Brexit Behind Him, Boris Johnson Tries to Quiet Scotland’s Calls to Leave U.K.

LONDON — Barely six months after Britain broke away from the European Union, Prime Minister Boris Johnson is increasingly consumed with trying to stop the breakaway of restive parts of the United Kingdom.

On Friday, Mr. Johnson sent his popular Treasury chief, Rishi Sunak, to Scotland, to tamp down nationalist sentiment that has surged there in recent months. Another top minister, Michael Gove, went to Northern Ireland with nearly $500 million in aid to help frustrated companies deal with new checks on shipped goods.

Experts have long predicted that Brexit would strengthen centrifugal forces that were pulling apart the union. But in Scotland, in particular, the coronavirus pandemic has accelerated those forces, forcing Mr. Johnson to mount an elaborate — some say belated — charm offensive with the Scottish public.

The situation is less acute in Northern Ireland, where reunification with the Republic of Ireland still seems a distant prospect. Yet businesspeople there, including those loyal to London, worry they will be hurt by a costly, bureaucratic trading system between Northern Ireland and the rest of the union.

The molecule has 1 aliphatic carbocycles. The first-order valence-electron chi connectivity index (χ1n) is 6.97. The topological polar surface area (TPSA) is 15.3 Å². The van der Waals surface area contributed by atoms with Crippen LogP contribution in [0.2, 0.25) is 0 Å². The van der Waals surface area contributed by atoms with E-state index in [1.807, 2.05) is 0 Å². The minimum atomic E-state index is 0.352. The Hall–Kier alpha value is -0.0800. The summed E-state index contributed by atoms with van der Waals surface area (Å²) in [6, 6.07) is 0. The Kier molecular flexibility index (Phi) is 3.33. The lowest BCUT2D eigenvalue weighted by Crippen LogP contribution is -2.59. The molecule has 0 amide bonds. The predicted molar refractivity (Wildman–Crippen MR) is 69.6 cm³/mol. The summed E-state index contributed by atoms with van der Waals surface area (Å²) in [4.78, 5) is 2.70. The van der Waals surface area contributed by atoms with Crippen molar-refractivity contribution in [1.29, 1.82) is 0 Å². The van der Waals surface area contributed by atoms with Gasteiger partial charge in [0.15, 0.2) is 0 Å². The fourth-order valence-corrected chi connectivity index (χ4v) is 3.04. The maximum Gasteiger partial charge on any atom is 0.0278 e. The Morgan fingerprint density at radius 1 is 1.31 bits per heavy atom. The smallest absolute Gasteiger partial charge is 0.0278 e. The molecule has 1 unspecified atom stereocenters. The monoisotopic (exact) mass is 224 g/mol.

“The U.K. government is sufficiently worried that it is sending people north on a regular basis,” Professor Curtice said. “London may only have woken up to this in the last couple of weeks, but it’s a long-running story.”

Political analysts said the Scottish National Party’s strategy has long been clear: to appeal to people who voted to remain in the United Kingdom in 2014, but also to stay in the European Union two years later.

“To wait until the polls shifted in Scotland was strikingly naïve,” said Anand Menon, a professor of European politics at Kings College London, referring to Mr. Johnson’s effort to woo the Scots. “The question is, whether this frantic activity is too little, too late.”

Mr. Gove, who holds the title of chancellor of the Duchy of Lancaster, faced a different dilemma in Northern Ireland. Britain’s withdrawal agreement from the European Union, analysts said, actually helped ease nationalist tensions because it preserved an open border between north and south on the island of Ireland.

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